Annie Laurie Wood

Homesteader and Ladies Auxiliary Member


Annie Laurie Wood, born Annie Laurie Parker in Nova Scotia and known to some islanders as “Granny Wood,” came to Bowen early in her life. She was orphaned when still very young and grew up in Minnesota, but she arrived on the island in the 1890s to find work as a nanny.

She became a live-in helper for the Miller family, after whom Miller’s Landing is named, leaving briefly for the mainland to marry Frederick Billington. The two returned to Miller’s Landing after marriage, trading on Annie’s existing connection to the Millers, but soon moved to Grafton Bay where they constructed a homestead. Annie cared for their three children as they attended the first Bowen Island school. Their remoteness presented unique challenges—she fended off one cougar armed with nothing but a broomstick, and according to legend shot another outright.

The First World War sharply affected the trajectory of Annie’s life: her husband signed on in 1915 and was permanently affected by a gas attack, spending much of the rest of his life at Shaughnessy Veterans’ Hospital. He never returned to Bowen, and the two divorced soon after the war. Annie remarried Peter Wood in 1920, and the two remained at Grafton Bay for the rest of their lives.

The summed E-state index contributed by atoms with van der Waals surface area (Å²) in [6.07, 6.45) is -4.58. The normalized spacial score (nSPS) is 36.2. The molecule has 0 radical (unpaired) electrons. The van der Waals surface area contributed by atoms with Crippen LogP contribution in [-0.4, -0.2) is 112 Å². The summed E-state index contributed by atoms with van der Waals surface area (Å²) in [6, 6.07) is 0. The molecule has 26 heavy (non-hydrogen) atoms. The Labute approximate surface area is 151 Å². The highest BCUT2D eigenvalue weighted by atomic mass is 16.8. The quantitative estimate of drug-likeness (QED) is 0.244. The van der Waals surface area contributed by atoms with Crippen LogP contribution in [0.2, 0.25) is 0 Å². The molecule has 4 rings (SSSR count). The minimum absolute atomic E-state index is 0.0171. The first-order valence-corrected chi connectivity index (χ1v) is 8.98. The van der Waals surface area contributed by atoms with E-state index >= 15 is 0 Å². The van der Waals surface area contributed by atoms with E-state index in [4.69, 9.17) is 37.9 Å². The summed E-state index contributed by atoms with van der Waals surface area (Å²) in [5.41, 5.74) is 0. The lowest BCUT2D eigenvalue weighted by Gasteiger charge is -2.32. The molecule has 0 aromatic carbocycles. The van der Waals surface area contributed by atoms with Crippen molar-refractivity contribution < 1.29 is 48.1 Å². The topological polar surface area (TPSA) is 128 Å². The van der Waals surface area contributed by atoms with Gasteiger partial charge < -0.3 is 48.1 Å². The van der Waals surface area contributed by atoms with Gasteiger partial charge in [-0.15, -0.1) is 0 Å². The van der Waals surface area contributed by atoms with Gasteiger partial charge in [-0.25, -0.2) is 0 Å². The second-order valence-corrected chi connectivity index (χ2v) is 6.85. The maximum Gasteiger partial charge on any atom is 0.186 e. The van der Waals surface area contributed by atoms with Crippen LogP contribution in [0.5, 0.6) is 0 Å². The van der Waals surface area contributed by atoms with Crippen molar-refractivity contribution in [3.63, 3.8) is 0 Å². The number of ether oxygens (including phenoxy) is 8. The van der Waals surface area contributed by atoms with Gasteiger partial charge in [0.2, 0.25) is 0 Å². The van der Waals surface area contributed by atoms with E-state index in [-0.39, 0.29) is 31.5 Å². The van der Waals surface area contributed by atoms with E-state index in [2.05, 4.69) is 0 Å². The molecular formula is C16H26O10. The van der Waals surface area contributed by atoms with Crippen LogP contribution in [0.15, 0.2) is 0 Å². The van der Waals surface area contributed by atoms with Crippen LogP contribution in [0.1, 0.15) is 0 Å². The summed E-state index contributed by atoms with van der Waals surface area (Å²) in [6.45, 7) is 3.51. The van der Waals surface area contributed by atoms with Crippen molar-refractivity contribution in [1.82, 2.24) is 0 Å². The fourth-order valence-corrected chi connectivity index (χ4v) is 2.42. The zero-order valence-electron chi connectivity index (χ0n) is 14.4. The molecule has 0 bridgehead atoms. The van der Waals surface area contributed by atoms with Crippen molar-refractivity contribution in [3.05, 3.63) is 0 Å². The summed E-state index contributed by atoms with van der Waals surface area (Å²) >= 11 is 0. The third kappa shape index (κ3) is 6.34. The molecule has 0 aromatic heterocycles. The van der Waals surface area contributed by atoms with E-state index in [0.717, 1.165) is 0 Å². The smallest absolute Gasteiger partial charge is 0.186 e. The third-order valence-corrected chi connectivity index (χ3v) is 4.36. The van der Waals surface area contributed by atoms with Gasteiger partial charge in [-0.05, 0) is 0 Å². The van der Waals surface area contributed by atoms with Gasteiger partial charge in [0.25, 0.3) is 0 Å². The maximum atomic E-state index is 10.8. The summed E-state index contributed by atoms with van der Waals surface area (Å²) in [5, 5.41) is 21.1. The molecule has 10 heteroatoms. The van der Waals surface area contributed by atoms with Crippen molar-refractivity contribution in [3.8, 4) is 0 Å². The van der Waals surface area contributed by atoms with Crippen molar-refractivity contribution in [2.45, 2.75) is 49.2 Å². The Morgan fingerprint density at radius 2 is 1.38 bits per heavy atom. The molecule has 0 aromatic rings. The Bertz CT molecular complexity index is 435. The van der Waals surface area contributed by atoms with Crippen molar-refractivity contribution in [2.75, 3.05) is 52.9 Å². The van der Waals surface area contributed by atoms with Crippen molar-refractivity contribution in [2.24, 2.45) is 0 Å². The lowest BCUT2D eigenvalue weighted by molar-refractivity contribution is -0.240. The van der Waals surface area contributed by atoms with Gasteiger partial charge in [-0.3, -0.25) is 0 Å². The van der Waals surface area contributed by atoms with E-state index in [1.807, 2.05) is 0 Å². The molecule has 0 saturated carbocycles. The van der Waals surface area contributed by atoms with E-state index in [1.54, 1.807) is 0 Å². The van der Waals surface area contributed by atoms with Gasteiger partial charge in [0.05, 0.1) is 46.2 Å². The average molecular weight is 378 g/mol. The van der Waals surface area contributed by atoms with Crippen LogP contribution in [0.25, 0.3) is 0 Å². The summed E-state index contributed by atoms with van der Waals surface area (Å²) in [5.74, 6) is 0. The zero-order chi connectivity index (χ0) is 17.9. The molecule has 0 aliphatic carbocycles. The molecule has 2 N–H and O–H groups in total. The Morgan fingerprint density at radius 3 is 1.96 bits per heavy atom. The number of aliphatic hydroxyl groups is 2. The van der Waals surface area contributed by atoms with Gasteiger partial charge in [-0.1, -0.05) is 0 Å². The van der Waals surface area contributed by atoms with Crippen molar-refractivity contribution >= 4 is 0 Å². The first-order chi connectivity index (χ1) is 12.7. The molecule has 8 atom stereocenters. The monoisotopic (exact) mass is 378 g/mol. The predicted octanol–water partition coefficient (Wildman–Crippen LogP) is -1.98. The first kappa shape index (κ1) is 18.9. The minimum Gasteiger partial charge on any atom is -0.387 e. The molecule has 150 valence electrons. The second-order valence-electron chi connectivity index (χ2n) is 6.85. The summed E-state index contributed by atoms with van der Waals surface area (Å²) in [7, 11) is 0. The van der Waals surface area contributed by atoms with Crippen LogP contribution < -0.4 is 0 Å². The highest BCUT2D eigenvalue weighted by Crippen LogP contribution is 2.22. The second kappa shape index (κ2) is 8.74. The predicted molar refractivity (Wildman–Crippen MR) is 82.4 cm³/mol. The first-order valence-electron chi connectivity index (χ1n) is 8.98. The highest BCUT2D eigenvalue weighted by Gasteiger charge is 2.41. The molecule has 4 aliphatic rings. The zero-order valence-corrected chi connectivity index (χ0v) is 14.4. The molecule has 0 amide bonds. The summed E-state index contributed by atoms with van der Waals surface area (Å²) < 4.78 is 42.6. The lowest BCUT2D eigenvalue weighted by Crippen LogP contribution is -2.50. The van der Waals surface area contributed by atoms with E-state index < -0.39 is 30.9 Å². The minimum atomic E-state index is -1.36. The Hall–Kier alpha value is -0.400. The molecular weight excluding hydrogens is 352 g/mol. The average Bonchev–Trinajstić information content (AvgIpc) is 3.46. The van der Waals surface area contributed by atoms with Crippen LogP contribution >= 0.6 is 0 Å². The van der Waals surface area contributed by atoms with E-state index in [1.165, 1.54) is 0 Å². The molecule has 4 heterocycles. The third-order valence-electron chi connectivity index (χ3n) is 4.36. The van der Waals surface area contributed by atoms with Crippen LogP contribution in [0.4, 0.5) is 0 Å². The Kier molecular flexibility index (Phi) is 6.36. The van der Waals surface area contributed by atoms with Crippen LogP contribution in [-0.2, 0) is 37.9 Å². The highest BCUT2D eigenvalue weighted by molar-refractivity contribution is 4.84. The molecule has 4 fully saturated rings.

Though she would have been almost 60 at the time, Annie was a charter member of the Ladies Auxiliary, which supported Bowen Island’s branch of the Royal Canadian Legion and various charitable causes. Over her 20 years of membership she made herself indispensable. She served three years as the Auxiliary’s president, overseeing fundraising in the midst of the Second World War during her 1941 term.

Annie was a well-known figure on Bowen right up to her death in 1957, but her name lived on long after, thanks to the establishment of the Annie Laurie Wood Memorial Library by the Ladies Auxiliary—the first on Bowen. Though that library was replaced by the current Bowen library, her name is still present: the Annie Laurie Wood Annex remains open to patrons to this day.

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